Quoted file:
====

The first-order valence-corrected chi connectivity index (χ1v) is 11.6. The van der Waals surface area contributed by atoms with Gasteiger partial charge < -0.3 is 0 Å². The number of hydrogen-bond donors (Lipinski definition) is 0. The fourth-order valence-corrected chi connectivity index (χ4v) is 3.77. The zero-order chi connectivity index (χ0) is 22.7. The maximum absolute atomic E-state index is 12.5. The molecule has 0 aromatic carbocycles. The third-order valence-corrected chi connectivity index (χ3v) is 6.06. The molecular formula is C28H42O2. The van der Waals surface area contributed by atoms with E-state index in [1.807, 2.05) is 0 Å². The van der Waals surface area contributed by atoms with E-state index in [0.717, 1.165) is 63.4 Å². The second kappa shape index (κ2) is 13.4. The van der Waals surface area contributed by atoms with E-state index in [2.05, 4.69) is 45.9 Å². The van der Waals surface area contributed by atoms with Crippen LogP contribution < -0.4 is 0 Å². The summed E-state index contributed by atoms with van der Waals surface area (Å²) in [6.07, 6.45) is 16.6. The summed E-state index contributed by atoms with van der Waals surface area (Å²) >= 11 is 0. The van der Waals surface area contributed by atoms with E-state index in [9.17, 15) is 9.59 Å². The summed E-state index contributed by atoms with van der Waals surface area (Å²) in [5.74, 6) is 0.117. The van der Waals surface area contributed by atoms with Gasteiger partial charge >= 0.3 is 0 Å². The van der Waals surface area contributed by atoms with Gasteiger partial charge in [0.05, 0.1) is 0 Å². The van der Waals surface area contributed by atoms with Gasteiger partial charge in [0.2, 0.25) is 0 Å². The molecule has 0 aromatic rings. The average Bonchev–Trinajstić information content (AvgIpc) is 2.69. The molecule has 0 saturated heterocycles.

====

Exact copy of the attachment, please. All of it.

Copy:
The first-order valence-corrected chi connectivity index (χ1v) is 11.6. The van der Waals surface area contributed by atoms with Gasteiger partial charge < -0.3 is 0 Å². The number of hydrogen-bond donors (Lipinski definition) is 0. The fourth-order valence-corrected chi connectivity index (χ4v) is 3.77. The zero-order chi connectivity index (χ0) is 22.7. The maximum absolute atomic E-state index is 12.5. The molecule has 0 aromatic carbocycles. The third-order valence-corrected chi connectivity index (χ3v) is 6.06. The molecular formula is C28H42O2. The van der Waals surface area contributed by atoms with E-state index in [1.807, 2.05) is 0 Å². The van der Waals surface area contributed by atoms with E-state index in [0.717, 1.165) is 63.4 Å². The second kappa shape index (κ2) is 13.4. The van der Waals surface area contributed by atoms with E-state index in [2.05, 4.69) is 45.9 Å². The van der Waals surface area contributed by atoms with Crippen LogP contribution < -0.4 is 0 Å². The summed E-state index contributed by atoms with van der Waals surface area (Å²) in [6.07, 6.45) is 16.6. The summed E-state index contributed by atoms with van der Waals surface area (Å²) >= 11 is 0. The van der Waals surface area contributed by atoms with E-state index in [9.17, 15) is 9.59 Å². The summed E-state index contributed by atoms with van der Waals surface area (Å²) in [5.74, 6) is 0.117. The van der Waals surface area contributed by atoms with Gasteiger partial charge >= 0.3 is 0 Å². The van der Waals surface area contributed by atoms with Gasteiger partial charge in [0.05, 0.1) is 0 Å². The van der Waals surface area contributed by atoms with Gasteiger partial charge in [0.2, 0.25) is 0 Å². The molecule has 0 aromatic rings. The average Bonchev–Trinajstić information content (AvgIpc) is 2.69. The molecule has 0 saturated heterocycles.